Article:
While it seems that Americans have become more fiscally aware since the recession, we certainly can’t be accused of embracing a culture of frugality. Our excesses are well known by societies across the planet, idealized and emulated by some, hatefully condemned by others.
One consequence of our throwaway economy is a gargantuan amount of trash. According to the Environmental Protection Agency (EPA), each person in the U.S. generates a daily average of 4.5 pounds of municipal solid waste—a collective total of approximately 1.35 billion pounds every day, or over 250 billion tons per year. It’s estimated that Americans spend $100 per ton to dispose of this waste, or over $250 billion per year.
Food is a major contributor to the waste stream. Each year, Americans waste approximately 33 million tons of food—the equivalent of $165 billion. Even though getting food to our tables accounts for 80% of our freshwater use and 10% of the total U.S. energy budget, 40% of our food is wasted.
Since composting remains rare in our country, food leftovers are the single-largest contributor of the waste stream by weight, comprising 20% of the total material that goes to landfills according to the EPA. To add insult to injury, decaying food in landfills produces 34% of all methane emissions (methane is considerably more damaging to the environment than carbon dioxide).
Another significant product of our device-driven economy is electronics waste. As Americans have increased their use of consumer electronics (it’s estimated that each U.S. citizen owns an average of 24 electronic devices), the volume of e-waste has skyrocketed. 50 million tons of e-waste is produced each year globally, a number that the United Nations Environmental Programme (UNEP) expects to grow by 500% over the next decade.
The EPA estimates that only 15% of electronics are recycled. Apparently, the U.S. is the world leader in e-waste production, discarding approximately 3 million tons each year (we dump 30 million computers on an annual basis), wasting valuable, scarce, and sometimes toxic materials (70% of heavy metals in landfills come from discarded electronics).
The building industry is an obvious perpetrator in any discussion about waste generation. Construction and demolition activities contribute up to 80% of the total landfill waste in some municipalities. Every year, there is approximately five billion square feet of new construction in the U.S., even though nearly 13 million housing units remain vacant (on an annual basis). The 2012 vacancy rate lingered around 14%, and the Metropolitan Institute forecasts a surplus of nearly 22 million homes over the next few decades (as a point of reference, Harvard economist Edward Glaeser estimates that if we stopped building today, it would take three years for newly formed households to occupy all of the current vacant units.)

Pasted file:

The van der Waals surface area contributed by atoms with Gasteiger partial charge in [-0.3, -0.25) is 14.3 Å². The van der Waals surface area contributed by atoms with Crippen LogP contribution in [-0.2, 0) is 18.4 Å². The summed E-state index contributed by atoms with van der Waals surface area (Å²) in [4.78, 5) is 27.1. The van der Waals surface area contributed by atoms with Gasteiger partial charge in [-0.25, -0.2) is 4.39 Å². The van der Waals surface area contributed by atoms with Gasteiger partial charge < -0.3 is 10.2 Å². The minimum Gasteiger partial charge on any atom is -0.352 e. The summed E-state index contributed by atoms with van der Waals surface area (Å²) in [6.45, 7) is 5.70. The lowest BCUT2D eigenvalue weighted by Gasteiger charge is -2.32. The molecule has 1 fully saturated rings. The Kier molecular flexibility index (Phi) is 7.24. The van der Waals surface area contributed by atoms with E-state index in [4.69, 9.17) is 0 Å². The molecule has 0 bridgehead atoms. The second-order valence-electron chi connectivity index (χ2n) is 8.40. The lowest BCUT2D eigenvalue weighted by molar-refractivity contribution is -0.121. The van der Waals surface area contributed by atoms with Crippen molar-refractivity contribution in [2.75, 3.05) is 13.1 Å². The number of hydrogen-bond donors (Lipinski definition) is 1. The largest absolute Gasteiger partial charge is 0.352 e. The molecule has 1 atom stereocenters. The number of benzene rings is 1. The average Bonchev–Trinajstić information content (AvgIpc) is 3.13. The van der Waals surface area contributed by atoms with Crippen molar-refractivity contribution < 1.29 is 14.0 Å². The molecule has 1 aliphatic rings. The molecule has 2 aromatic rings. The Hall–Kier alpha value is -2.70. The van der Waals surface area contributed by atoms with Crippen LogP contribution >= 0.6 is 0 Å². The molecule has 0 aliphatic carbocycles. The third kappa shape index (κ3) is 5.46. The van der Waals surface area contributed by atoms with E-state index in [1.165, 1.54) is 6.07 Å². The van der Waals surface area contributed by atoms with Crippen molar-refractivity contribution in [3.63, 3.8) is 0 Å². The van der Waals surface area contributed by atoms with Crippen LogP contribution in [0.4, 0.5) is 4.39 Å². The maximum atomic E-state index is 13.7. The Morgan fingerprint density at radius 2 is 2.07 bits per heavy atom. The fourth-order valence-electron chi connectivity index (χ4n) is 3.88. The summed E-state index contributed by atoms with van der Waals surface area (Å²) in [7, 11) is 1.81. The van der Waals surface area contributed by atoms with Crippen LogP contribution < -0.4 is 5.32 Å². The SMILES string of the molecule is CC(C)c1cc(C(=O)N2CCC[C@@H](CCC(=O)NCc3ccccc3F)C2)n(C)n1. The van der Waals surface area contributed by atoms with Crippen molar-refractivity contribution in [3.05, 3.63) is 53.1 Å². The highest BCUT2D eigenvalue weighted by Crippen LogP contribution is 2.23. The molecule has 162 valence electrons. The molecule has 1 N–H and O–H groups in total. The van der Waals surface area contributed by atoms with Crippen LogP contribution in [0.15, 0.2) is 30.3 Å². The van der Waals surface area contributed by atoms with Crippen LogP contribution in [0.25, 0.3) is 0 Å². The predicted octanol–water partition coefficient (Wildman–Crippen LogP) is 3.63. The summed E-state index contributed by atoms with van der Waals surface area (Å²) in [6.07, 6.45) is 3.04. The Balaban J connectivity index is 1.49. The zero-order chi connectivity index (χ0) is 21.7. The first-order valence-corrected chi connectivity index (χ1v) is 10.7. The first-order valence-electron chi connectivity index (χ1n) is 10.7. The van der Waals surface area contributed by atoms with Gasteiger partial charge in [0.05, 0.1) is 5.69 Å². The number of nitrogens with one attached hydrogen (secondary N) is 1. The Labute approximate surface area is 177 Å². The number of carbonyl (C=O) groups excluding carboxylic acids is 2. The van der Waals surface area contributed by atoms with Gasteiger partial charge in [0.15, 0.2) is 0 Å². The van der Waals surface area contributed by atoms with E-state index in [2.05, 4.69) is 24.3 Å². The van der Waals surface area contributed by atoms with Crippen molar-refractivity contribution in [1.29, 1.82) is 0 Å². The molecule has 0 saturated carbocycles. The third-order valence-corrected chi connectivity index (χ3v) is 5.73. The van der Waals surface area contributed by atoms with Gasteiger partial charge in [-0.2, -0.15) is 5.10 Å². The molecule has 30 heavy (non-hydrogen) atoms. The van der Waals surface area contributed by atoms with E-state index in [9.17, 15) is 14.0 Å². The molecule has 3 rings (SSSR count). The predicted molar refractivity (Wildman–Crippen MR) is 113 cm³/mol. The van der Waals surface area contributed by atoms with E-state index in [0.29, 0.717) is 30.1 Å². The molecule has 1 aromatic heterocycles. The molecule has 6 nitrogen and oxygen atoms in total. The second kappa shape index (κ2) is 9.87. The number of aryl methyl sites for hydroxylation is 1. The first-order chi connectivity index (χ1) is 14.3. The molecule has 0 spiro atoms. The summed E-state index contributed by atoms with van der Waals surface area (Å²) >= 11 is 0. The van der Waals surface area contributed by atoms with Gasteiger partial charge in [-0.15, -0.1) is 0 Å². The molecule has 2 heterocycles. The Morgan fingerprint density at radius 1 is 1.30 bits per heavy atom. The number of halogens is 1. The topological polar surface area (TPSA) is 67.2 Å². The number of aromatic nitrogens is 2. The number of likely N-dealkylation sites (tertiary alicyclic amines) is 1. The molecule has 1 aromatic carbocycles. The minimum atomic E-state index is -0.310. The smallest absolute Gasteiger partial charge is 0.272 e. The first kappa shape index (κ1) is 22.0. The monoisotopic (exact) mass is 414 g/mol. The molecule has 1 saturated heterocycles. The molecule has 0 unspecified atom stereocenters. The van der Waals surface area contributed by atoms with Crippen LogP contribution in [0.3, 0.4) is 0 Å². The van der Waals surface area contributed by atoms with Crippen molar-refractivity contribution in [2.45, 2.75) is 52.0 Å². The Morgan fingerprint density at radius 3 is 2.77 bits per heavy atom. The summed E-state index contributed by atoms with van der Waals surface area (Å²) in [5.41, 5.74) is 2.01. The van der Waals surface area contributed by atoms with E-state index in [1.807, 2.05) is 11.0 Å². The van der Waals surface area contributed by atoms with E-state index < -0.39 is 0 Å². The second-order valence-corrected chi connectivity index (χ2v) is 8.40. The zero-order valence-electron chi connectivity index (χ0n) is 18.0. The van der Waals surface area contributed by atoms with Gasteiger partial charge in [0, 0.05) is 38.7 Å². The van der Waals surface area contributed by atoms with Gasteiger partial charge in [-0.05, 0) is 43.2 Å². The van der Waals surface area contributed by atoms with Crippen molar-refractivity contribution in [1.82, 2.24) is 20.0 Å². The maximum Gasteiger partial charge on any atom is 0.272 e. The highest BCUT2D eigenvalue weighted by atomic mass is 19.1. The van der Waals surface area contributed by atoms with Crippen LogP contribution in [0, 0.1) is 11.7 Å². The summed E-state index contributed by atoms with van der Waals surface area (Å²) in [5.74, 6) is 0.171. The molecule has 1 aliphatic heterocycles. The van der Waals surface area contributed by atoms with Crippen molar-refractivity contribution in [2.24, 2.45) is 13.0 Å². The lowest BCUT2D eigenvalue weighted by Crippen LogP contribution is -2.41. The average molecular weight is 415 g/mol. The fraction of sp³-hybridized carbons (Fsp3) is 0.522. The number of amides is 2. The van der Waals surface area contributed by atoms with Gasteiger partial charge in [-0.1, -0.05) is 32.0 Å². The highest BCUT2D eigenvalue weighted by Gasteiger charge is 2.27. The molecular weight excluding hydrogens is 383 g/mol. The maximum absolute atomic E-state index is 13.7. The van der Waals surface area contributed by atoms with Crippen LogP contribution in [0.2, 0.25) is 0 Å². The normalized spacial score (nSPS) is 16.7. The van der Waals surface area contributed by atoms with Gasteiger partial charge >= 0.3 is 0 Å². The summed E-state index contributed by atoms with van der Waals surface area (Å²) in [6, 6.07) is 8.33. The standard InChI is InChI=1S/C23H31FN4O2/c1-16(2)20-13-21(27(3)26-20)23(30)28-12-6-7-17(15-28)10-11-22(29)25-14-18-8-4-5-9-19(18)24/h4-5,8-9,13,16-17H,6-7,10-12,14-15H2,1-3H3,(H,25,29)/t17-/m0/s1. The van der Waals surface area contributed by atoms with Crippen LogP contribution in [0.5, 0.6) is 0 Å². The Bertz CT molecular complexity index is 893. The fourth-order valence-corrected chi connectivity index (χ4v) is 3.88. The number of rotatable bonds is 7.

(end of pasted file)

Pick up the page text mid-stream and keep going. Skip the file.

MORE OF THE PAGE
As we drown under the tidal wave of our own waste, I can’t help but wonder—what if we decided to just say no to the opulence of waste? What if we, the building industry, decided to simply say no to new, greenfield developments that devour pristine habitat, exacerbate sprawl, and utilize far more resources than are necessary?
What if we could refocus the attention of the multi-billion dollar building sector on urban infills, adaptive reuse, and infrastructure upgrades? What if we insisted that all structures, whether new or retrofit, be net zero waste, emissions, energy, and water? Would that decrease resource use, eliminate sprawl, increase property values, and enhance communities?
What if we developed new success metrics—ones that weren’t defined by short-term financial gain and lowest upfront cost? What if we instead based all of our decisions on long-term performance, life-cycle cost, and sustainability?
I know that this idea may seem unrealistic and even radical, but it’s offered not with any expectation that it will be realized, but simply as food for thought. At the end of the day, I’m thrilled that we live in a society that enables people to realize their dreams through passion, hard work, and innovation. I’m certainly not advocating that we return to Depression Era ethics, but should we use the last barrel of oil, the last drop of clean water, the last acre of raw land simply because we can? There must be some reasonable middle ground between the extremes of extravagance and deprivation. If you find that place, please let me know. I'll gladly meet you there.
Have you found that reasonable middle ground? Write to me at firstname.lastname@example.org or follow me on Twitter @SaraGBM.
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